Search This Blog

Wednesday, 26 March 2014

Could The FCA Do More To Foster Innovation In Financial Services?

Previously I've suggested that two things are choking the flow of money to people and small businesses who need it: broken regulation and perverse incentives. So it's important to give some credit for work on both fronts.

Financial regulation remains overly complex, but at least some reforms have been made to welcome innovation and competition at the retail level. And the recent budget showed the government is keen to ensure that ISAs and pensions encourage people to put their eggs in more than one basket. The FCA has also done some impressive research into insurance add-ons.

However, for this momentum to be maintained, financial regulation must become even more welcoming of innovation and competition - and much simpler and transparent for everyone to understand. So here are seven suggestions:
  1. Tailored rulebooks: By the FCA's own admission, about 10% of the rules spread throughout its giant, ever-expanding 'Handbook' are relevant to each regulated activity. But the FCA does not gather the relevant rules into 'tailored' rulebooks, as the FSA used to do. That means everyone must waste time and resources wading through the 90% of rules that don't apply to their given activity. But it's worth noting that the FCA still maintains the helpful “Approach” documents that explain its separate regimes for e-money and payment services. Why not adopt this same 'approach' in other areas?
  2. Registered small firms option: The FCA authorisation process involves 6 to 9 months' work in advance of filing, at an estimated cost of £150,000 per firm (see note 10 from this Treasury/Cabinet Office workshop). It then takes another 3 to 12 months to become authorised, depending on the permission required. This makes funding the launch of a new financial service very expensive compared to an unregulated service, and the slow time to market increases the risk of failure (ironically). A 'registered small firms' option already exists in relation to e-money and payment services, and would reduce the cost and delay of market entry for firms preparing for full authorisation. It should be brought in more broadly.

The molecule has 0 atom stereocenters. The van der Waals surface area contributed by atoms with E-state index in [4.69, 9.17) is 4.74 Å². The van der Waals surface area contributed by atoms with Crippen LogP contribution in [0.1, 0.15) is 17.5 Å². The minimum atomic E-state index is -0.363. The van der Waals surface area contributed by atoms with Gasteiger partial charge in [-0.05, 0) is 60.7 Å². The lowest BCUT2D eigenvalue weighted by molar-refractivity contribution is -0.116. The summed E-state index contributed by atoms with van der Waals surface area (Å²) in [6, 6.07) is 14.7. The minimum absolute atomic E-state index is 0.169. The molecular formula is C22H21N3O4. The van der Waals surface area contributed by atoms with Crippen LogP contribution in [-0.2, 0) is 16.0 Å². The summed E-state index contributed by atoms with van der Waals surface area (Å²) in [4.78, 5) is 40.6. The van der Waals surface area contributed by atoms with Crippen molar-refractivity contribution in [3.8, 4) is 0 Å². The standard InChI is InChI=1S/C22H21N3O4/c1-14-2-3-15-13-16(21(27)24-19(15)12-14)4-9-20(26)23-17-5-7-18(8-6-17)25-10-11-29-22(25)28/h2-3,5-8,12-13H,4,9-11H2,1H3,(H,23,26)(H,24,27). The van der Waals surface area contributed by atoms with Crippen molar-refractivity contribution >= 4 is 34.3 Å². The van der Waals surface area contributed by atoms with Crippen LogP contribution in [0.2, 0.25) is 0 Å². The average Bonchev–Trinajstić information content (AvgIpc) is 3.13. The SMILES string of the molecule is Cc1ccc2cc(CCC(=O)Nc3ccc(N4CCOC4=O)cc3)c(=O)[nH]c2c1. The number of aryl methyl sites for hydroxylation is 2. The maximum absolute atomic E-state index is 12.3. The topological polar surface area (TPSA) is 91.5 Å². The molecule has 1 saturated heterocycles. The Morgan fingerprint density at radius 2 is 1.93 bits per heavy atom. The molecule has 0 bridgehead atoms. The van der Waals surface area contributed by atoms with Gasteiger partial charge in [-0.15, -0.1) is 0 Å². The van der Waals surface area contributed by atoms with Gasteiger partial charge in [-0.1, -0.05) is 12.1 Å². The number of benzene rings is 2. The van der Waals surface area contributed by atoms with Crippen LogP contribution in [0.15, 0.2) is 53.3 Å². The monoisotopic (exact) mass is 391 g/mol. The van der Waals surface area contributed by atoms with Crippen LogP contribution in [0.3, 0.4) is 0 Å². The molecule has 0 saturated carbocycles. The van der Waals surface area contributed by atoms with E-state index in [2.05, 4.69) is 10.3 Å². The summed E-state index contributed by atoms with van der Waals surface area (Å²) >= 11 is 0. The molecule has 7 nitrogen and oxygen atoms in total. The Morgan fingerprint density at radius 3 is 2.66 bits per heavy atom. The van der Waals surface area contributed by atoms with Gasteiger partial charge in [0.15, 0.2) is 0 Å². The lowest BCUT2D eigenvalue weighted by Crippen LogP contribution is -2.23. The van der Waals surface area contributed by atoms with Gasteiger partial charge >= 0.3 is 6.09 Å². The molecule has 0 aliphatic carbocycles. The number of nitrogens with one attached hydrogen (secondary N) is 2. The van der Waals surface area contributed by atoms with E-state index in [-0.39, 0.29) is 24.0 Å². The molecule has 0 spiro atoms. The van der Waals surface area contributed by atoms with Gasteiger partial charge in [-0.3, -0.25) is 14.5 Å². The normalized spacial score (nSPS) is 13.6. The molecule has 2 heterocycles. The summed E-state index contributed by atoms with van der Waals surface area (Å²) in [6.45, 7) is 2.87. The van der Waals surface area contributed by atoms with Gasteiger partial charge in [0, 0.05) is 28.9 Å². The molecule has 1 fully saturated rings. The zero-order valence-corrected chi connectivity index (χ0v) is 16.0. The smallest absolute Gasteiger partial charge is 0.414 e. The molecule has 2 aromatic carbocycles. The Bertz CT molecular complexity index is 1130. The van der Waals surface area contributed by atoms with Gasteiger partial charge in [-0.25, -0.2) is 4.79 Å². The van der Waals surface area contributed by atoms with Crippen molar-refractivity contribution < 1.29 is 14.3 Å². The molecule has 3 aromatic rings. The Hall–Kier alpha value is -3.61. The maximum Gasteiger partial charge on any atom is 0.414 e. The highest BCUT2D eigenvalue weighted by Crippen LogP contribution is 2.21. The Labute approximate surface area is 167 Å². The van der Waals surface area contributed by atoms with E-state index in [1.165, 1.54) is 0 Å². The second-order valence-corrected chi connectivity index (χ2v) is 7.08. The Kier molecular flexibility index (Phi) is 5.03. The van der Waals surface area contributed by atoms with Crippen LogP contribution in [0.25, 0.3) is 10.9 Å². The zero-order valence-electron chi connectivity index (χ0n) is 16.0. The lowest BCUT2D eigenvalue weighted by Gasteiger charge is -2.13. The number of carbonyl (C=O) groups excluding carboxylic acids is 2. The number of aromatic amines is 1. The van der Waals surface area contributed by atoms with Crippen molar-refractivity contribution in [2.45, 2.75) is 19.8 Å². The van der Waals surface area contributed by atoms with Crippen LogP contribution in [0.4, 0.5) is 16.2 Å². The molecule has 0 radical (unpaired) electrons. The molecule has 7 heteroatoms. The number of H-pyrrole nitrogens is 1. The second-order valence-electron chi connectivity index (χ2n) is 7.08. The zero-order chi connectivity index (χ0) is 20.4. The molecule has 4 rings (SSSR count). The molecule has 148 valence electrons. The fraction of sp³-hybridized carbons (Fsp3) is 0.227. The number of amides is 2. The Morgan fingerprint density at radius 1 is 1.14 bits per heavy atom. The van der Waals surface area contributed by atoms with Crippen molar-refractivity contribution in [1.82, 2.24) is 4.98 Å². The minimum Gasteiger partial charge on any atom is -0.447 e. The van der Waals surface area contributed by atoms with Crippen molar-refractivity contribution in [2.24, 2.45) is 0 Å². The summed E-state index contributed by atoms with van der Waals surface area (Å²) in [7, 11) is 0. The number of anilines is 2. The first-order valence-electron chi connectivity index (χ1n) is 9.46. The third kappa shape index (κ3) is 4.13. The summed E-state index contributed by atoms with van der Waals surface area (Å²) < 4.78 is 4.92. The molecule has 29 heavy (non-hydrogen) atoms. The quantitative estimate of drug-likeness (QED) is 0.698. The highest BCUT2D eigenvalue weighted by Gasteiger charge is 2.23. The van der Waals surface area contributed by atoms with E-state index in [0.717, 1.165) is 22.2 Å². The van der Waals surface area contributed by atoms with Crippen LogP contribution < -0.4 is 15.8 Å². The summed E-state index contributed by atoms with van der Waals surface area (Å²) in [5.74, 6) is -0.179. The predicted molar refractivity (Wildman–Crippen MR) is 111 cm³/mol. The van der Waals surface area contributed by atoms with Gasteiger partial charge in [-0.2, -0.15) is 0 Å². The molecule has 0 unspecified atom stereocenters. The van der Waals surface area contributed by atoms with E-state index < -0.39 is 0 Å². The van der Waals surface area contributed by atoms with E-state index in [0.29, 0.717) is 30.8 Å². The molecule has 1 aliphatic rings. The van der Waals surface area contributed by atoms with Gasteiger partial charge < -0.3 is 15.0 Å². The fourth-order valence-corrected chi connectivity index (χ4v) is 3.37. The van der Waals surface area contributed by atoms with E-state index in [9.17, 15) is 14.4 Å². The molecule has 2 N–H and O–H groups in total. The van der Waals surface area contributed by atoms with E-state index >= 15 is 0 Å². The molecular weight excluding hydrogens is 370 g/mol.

3. Client-money banking platform: Many authorised firms are obliged to 'safeguard' their clients' money by keeping it separate from their own funds in 'segregated' bank accounts. UK banks can be particularly slow and uncooperative in opening these accounts, which delays time to market. This, along with the recent financial and IT problems amongst UK banks, suggests it might be wise to 'ring fence' segregated accounts on a separate platform, possibly under the supervision of the new Payments Regulator.
  4. Small Investor Option: Any web designer will tell you that the more 'clicks' you put in the way of a consumer, the less likely it is the consumer will go through a process. So 'dialogue boxes' that require people to certify things or take tests to invest in bonds or shares will also deter them. That's a barrier to the adoption of new 'crowd-investment' services, which many people might prefer to try out with small amounts. In fact it's far easier to gamble on lotteries and bingo than it is to invest. So allowing people to be invited to invest up to, say, £250 in debt securities or shares per project on authorised crowd-investment platforms with a clear, fair and not misleading description of the risks, but without any form of certification, advice or appropriateness test would seem appropriate (see the French proposals for crowd-investment).
  5. Platform-level regulation: current financial regulation operates on the basis of different types of activity related to certain types of legal instrument, regardless of the customer experience. However, the online 'marketplace' model is now being applied to many different types of financial service, enabling people to transact directly with each other in relation to payments, savings, loans and investments, for example. Insurance and other services will likely follow down this path. This offers the chance to removing doubt and duplication by regulating common operational risks with a single set of rules at the platform level, with relatively few extra rules for different types of instruments or different types of activity being financed.
  6. FCA 'Sandbox': coupled with the registered small firms option, the FCA could maintain a more dynamic focus on innovation and competition if it offered a dedicated space or channel for evaluating new services - both inside and outside the regulated sphere - which would also help it decide whether to flex its rules to suit.
  7. Seek solutions from outside the existing market: the FCA should not assume that every innovation is designed to circumvent the existing regime to the detriment of customers. There are plenty of entrepreneurs who have spotted opportunities created by poor banking and are trying to increase transparency and reduce costs. So where the FCA is aware of existing consumer detriment or other market problems, it could present these to the market in open 'innovation workshops' - similar to those fostered by the Treasury/Cabinet Office - and/or release them into its 'sandbox'.
Your thoughts?